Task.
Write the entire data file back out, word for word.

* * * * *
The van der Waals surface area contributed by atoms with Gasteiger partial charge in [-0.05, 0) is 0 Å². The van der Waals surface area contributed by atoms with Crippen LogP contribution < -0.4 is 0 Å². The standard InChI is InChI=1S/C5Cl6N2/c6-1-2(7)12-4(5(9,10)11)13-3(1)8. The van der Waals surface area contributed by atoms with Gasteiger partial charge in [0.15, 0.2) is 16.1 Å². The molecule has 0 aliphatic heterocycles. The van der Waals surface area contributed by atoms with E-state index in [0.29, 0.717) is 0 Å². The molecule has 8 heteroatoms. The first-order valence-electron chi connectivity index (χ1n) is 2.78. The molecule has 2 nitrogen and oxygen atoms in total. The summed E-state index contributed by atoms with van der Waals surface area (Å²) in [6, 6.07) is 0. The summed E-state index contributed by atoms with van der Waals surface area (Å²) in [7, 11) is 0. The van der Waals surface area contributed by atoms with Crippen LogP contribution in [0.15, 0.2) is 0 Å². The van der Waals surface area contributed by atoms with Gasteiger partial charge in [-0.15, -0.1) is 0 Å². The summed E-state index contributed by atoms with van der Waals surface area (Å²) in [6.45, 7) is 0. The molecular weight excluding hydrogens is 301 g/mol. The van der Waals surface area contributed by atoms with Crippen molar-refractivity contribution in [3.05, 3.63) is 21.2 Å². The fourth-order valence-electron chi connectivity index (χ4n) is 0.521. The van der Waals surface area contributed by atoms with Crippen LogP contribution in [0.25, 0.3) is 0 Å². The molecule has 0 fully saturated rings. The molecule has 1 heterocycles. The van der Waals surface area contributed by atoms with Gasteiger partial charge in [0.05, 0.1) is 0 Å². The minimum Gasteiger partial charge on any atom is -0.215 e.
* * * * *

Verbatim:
The van der Waals surface area contributed by atoms with Gasteiger partial charge in [-0.05, 0) is 0 Å². The van der Waals surface area contributed by atoms with Crippen LogP contribution < -0.4 is 0 Å². The standard InChI is InChI=1S/C5Cl6N2/c6-1-2(7)12-4(5(9,10)11)13-3(1)8. The van der Waals surface area contributed by atoms with Gasteiger partial charge in [0.15, 0.2) is 16.1 Å². The molecule has 0 aliphatic heterocycles. The van der Waals surface area contributed by atoms with E-state index in [0.29, 0.717) is 0 Å². The molecule has 8 heteroatoms. The first-order valence-electron chi connectivity index (χ1n) is 2.78. The molecule has 2 nitrogen and oxygen atoms in total. The summed E-state index contributed by atoms with van der Waals surface area (Å²) in [6, 6.07) is 0. The summed E-state index contributed by atoms with van der Waals surface area (Å²) in [7, 11) is 0. The van der Waals surface area contributed by atoms with Crippen LogP contribution in [0.15, 0.2) is 0 Å². The van der Waals surface area contributed by atoms with Gasteiger partial charge in [-0.15, -0.1) is 0 Å². The summed E-state index contributed by atoms with van der Waals surface area (Å²) in [6.45, 7) is 0. The molecular weight excluding hydrogens is 301 g/mol. The van der Waals surface area contributed by atoms with Crippen molar-refractivity contribution in [3.05, 3.63) is 21.2 Å². The fourth-order valence-electron chi connectivity index (χ4n) is 0.521. The van der Waals surface area contributed by atoms with Crippen LogP contribution in [0.25, 0.3) is 0 Å². The molecule has 0 fully saturated rings. The molecule has 1 heterocycles. The van der Waals surface area contributed by atoms with Gasteiger partial charge in [0.05, 0.1) is 0 Å². The minimum Gasteiger partial charge on any atom is -0.215 e.